Relatedly, dating back to early 2019, Wish began partnering with what are now tens of thousands of small businesses in the U.S. and Europe that stock its products, trading their storage space for access to Wish’s customers along with a small financial bonus for every in-store pickup. (Wish will pay store owners even more if they can deliver orders directly to customers’ homes.) According to Forbes, these partnerships provided Wish with an “inexpensive distribution network practically overnight.”

It happens to fit neatly into a larger anti-Amazon narrative wherein the Goliath (Amazon), unable to disrupt convenience stores, is now trying to supplant them with its own branded convenience shops, while Wish may be helping them prosper.

It is also a very asset-lite model compared with Amazon. Wish doesn’t hold inventory; it also doesn’t have to buy or maintain a fleet of planes or trucks or warehouses.

None of these developments completely counter the challenges that unprofitable Wish is still facing, beginning with its scale, which remains tiny compared with the towering giants it faces.

While the company is showing moderate revenue growth, its filings also show steady losses owing in part to its marketing spend. (In 2019, Wish reported revenue of $1.9 billion, up 10% year over year, but it saw a net loss of $136 million.)

The company has been making inroads into new geographies around the world, but it is still heavily dependent on China-based merchants. To address this, it has reportedly begun partnering increasingly with more U.S.- and Europe-based retailers, including those with overstocked or returned items that big retailers are looking to offload, along with those looking to sell refurbished electronics. “We’d love to diversify,” Szulczewski told Forbes this summer.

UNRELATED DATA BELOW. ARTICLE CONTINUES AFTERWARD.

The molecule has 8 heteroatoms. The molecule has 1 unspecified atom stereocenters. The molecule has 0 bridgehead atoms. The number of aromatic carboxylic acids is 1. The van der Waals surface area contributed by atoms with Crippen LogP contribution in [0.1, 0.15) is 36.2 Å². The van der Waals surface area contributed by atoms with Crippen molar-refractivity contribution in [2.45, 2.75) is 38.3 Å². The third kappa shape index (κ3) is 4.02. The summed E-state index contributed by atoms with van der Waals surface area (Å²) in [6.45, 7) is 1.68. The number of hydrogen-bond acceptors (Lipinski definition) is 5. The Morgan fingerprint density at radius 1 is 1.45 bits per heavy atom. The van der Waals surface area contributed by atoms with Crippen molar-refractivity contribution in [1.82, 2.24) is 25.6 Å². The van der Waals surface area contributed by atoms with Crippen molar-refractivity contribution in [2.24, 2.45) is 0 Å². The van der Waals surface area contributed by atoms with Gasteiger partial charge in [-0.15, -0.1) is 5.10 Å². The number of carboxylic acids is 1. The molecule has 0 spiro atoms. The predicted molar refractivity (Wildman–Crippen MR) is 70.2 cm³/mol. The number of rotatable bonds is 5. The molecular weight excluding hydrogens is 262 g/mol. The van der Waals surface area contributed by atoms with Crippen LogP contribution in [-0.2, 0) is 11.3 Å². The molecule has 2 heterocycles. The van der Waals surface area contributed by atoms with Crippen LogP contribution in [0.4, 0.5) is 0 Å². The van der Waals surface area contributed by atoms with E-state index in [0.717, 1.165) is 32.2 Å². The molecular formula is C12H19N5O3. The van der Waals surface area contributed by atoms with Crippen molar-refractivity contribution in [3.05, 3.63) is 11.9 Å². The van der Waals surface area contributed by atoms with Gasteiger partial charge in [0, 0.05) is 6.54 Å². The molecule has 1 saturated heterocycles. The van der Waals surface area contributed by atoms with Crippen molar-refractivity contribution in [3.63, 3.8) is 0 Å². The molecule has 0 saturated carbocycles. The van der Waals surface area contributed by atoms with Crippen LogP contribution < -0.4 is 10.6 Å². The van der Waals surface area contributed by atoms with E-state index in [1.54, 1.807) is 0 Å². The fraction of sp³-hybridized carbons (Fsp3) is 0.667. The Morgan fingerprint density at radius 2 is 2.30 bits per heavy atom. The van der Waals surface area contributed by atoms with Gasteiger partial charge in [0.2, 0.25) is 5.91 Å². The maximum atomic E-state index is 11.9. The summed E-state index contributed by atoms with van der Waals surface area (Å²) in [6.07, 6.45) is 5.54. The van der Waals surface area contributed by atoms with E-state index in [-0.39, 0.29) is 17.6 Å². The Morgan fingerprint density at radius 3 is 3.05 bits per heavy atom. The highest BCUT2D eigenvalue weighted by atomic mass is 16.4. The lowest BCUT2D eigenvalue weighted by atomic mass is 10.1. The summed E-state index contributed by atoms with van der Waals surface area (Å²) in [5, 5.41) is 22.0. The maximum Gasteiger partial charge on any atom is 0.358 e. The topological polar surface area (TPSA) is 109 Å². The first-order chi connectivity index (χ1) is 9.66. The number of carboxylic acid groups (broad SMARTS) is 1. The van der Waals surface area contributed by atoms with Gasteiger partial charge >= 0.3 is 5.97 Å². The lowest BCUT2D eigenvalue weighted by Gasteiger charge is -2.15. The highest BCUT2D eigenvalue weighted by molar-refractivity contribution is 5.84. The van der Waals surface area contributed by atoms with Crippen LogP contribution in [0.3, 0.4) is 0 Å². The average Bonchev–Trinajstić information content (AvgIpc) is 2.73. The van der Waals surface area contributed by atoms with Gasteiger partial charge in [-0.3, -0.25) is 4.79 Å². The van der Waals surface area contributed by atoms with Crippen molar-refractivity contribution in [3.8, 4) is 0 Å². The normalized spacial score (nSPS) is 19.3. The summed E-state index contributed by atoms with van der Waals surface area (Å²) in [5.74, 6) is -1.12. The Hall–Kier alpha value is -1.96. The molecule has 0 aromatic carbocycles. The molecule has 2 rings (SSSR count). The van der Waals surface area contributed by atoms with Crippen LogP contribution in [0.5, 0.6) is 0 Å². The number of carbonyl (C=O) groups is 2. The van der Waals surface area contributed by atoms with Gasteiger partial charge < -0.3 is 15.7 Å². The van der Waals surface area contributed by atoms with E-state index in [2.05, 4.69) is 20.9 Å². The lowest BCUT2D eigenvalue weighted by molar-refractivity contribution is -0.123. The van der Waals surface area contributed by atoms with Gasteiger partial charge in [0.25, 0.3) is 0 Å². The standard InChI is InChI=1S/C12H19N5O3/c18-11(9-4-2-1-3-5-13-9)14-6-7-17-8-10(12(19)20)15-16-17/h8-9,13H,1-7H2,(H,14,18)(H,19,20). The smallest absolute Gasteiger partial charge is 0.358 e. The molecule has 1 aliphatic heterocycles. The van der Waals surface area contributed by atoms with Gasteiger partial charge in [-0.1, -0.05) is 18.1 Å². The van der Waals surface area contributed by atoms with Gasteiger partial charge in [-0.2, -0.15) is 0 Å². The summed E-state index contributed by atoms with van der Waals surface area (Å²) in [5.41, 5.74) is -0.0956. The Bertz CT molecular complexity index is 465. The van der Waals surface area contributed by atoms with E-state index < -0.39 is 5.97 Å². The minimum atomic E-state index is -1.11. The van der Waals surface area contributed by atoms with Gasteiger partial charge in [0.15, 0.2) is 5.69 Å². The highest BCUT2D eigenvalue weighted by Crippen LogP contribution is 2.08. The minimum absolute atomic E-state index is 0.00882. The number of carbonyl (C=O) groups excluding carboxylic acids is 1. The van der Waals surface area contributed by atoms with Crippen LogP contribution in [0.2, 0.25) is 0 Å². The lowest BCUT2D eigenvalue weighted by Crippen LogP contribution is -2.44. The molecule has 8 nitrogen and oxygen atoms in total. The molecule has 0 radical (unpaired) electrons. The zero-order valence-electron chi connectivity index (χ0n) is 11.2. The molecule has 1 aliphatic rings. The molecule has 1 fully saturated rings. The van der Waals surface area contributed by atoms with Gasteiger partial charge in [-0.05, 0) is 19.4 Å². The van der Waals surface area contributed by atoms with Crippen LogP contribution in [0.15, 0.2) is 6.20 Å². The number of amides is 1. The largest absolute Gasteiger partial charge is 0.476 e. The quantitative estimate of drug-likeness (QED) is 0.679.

Wish has always been plagued by quality control issues, too, which it has yet to fully resolve. In fact, there are YouTube channels — some very funny —  focused entirely around what Wish products look like in reality versus how they are presented to shoppers online. (See below.)

Largely, it’s a cultural issue. For example, at a 2016 event hosted by this editor, cofounder and CEO Peter Szulczewski talked about having to educate Chinese merchants about American customers’ expectations.

“It’s true that consumer expectations in China are very different,” Szulczewski explained at the time. “Like, if you order a red sweater and you get a blue one, [shoppers are] like, ‘Eh, next time.’ So we have a lot of merchants that have only sold to Chinese consumers and we have to educate them that it’s not okay to ship a blue sweater because you don’t have any red sweaters in stock.”

Wish has been working to close the gap, as well as to tackle outright fraud on the platform. Just one of many moves has involved hiring a former community manager at Facebook as its own director of community engagement, a task that reportedly involves organizing Wish users to weed out bad apples. But Wish has surely lost plenty of shoppers burned by their experience along the way.

In the meantime, plenty of public market investors will be watching and waiting. So will the venture capitalists who have provided the company with $2.1 billion in funding over the years, including Formation 8, Third Point Ventures, GGV Capital, Raptor Group, Legend Capital, IDG Capital, DST Global, 8VC, 137 Ventures and Vika Ventures.